At the hearing stage of your case, you will have the opportunity to appear before an Administrative Law Judge. This judge only hears cases concerning claims for disability benefits and is an employee of the Social Security Administration. The judge will look at a number of different sources of evidence in considering your claim for benefits.
If Social Security Administration has denied your claim for disability benefits, you have a right to personal appearance before an administrative law judge to present evidence supporting your claim. The right to appear in person may be waived, though an administrative law judge may still schedule a hearing if he or she believes it would be helpful in deciding your case. Social Security Administration may also opt to conduct the hearing via video teleconferencing (VTC), though the claimant has the right to object. While a VTC hearing may be speedier and more convenient in some situations, there are compelling reasons to appear in person.
Claimants frequently ask if they can call upon a friend or family member to support their disability claim. Although you have the right to present any evidence you want at a hearing, the testimony of a lay witness is often assigned little weight by the administrative law judge (ALJ) deciding the case, particularly if the witness has no expertise in the medical or vocational fields, or if he/she is biased due to personal interest. However, the ALJ may request the services of an independent expert to provide impartial opinion evidence in deciding your case.
After your application for disability benefits has been denied by the Social Security Administration (typically twice, but it depends on your state) you will be provided the opportunity to appear before an administrative law judge. Your judge will not have been involved in issuing previous denials in your case. Prior to your hearing, the judge will have examined the medical records that you and your representative have submitted to the Social Security Administration.
As you near the scheduled hearing date in your case, your attorney or case manager will ask you to arrive at the hearing location at least a half hour prior to your hearing. It is very important that you try your best to arrive early. You may have additional questions for your attorney or your attorney may wish to speak with you again before your hearing. It is also a good idea to give yourself some extra time in case of traffic issues or difficulty finding the hearing location.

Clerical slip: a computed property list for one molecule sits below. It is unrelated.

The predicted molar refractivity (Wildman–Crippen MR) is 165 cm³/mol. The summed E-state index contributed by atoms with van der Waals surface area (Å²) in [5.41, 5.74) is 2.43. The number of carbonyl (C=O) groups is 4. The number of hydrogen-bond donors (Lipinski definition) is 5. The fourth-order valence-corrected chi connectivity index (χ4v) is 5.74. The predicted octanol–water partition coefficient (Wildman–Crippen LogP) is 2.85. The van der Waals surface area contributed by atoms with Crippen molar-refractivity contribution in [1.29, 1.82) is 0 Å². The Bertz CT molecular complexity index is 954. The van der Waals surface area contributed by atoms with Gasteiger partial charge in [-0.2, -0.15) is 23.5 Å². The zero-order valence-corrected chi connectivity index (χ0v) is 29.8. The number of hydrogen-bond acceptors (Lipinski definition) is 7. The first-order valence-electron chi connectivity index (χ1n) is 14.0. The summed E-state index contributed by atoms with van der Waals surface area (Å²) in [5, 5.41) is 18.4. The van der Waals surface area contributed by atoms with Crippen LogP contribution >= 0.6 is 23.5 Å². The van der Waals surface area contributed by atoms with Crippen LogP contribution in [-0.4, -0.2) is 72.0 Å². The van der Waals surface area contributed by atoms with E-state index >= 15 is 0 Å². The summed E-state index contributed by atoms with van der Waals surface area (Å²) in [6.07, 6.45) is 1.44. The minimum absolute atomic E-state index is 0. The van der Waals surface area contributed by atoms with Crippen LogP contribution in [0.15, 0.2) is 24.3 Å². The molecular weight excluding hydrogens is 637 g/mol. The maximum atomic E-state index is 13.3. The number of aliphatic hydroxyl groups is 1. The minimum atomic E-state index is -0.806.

The unfortunate truth of the Social Security disability system is that which judge hears your case can have the biggest impact on whether your application for benefits is approved.
The short answer is a lack of funding for the Social Security Administration from Congress. Office of Hearings Operations (OHO) have not had an increase in funding in many years. SSA officials have told Congress that they need more Social Security Administrative Law Judges and support staff to administer the hearings. However, Congress has yet to provide that money. This issue has been in the news lately.
Claimants who have been denied Social Security Disability benefits can wait months or even years to plead their case before an administrative law judge. When a hearing is finally scheduled, attendance is important. The hearing office is required to provide at least 75 days advance written notice of the hearing. Hearings may be conducted in person, by video teleconferencing (VTC), or by telephone. If you cannot make your scheduled appointment time, you or your appointed representative should notify the Social Security Administration Hearing Office immediately to request a postponement.
You've probably heard that the state of Illinois is not in great shape economically.
At step three of the sequential evaluation process, the adjudicator must determine whether the claimant's diagnosable medical impairments meet or equal a Listing of Impairments. The Listing of Impairments describes the medical criteria for each body system considered severe enough to prevent an individual from doing any gainful activity. Essentially, the listings are a "short-cut" to getting on disability. Examples of medical diagnoses that meet the Listing of Impairments would include small cell carcinoma of the lungs (Listing 13.14B), amputation of both hands (Listing 1.05A), or an aortic aneurysm with uncontrolled dissection (Listing 4.10). Approximately 25-30% of all disabled beneficiaries meet the level of severity for listings.